Lyndsey Marshal in 'The Wild Duck'
Lyndsey Marshal in 'The Wild Duck' © Manuel Harlan

The truth comes out and worlds fall apart in The Wild Duck. Henrik Ibsen’s family drama shines a light on a sham marriage. James and Gina Ekdal’s happy family home is gradually exposed as a construct; a convenient cover-up for another man’s infidelities and an illegitimate child, Hedwig. Pulling the play into the present day, Robert Icke brilliantly retools its naturalism for our post-truth age.

It is a Plato’s Cave of a play. Kevin Harvey’s Gregory Woods (Gregers Werle in the original) returns from a self-imposed ascetic exile, rejecting his father’s industrial wealth, as a determined truther. By contrast, his old schoolmate James (Edward Hogg) lives a fantasy life. A childish daydreamer in lopsided specs, he plays mime tennis with his daughter and puts his photography practice aside for some pipe-dream invention. It’s his wife (Lyndsey Marshal) who holds their life together, fully aware that it’s founded on a fiction — all arranged and paid for by her ex-lover, Charles Woods. “The truth will set them free,” insists Gregory, like some enlightened, deranged doorstep evangelist. It doesn’t.

Icke illuminates Ibsen’s intentions with form. Starting on an altogether bare stage, exposed beneath unblinking floodlights and fluorescents, he slowly builds a fully-fleshed fictional setting. Actors who begin by directly addressing their audience, microphone in hand to narrate events, gradually slip into naturalistic pretence as Bunny Christie’s design builds the Ekdal house around them and Elliot Griggs’s lighting dims down to soft shadows.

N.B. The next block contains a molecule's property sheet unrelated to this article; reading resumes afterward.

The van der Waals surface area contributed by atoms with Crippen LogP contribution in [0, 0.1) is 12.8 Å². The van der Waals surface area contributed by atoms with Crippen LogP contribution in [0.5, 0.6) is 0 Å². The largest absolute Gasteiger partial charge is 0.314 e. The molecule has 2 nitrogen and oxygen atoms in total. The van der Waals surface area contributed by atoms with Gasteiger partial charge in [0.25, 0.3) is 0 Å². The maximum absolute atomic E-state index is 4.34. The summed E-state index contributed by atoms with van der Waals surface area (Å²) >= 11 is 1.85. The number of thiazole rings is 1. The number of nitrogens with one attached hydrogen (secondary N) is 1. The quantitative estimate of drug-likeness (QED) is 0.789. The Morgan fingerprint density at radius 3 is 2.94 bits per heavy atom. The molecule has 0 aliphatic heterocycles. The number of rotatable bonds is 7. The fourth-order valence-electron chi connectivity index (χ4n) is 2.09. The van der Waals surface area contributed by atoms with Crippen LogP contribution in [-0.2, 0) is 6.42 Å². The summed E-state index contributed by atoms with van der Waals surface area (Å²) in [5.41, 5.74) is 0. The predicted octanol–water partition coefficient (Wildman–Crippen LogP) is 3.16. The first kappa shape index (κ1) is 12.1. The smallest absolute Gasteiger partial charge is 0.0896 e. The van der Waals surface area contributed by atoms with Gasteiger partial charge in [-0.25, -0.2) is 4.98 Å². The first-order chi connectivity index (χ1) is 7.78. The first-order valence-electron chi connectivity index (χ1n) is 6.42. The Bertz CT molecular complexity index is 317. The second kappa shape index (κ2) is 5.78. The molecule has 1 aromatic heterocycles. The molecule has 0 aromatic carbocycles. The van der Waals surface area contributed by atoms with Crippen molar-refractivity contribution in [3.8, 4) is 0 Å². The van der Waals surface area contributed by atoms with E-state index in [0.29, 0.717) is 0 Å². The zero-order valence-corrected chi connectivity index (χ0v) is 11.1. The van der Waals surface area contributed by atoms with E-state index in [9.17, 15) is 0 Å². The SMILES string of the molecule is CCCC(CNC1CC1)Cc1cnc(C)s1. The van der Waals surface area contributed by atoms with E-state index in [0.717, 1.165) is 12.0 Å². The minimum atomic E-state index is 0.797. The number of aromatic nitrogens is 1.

It’s super smart: a show that slides from Brechtian alienation to Stanislavskian suspension of disbelief. Mimed objects materialise as the play unfolds. A handbag stand-in borrowed from an audience member is replaced by a real duck. Theatre, Icke makes clear, exists on the edge of truth. The show skips between layers of reality — just like life. The microphone is key. Used to explain the truths of Ibsen’s play, it too becomes subsumed into the story as characters wrestle it off one another, refusing to “end scene” on demand. Narration, subtext and commentary all blur into one.

Throughout, Icke peppers his own adaptation with species of lie, always probing the value of absolute truth. Are the family portraits on the Ekdals’ walls lies, for instance? What about the stories they tell to teach their daughter about death? Is it lying to indulge the dementia illusions of James’s drunkard dad (Nicholas Farrell), as he heads upstairs in hunting kit, taking an attic of old Christmas trees for a fully fledged forest?

This Wild Duck argues that we’re all doing likewise; propping up a world order we know not to work. It’s so well conceived that it can feel over-controlled, a theatrical thesis that pre-empts its conclusions, but its commitment to truth, and to theatre, never caves.


To December 1,

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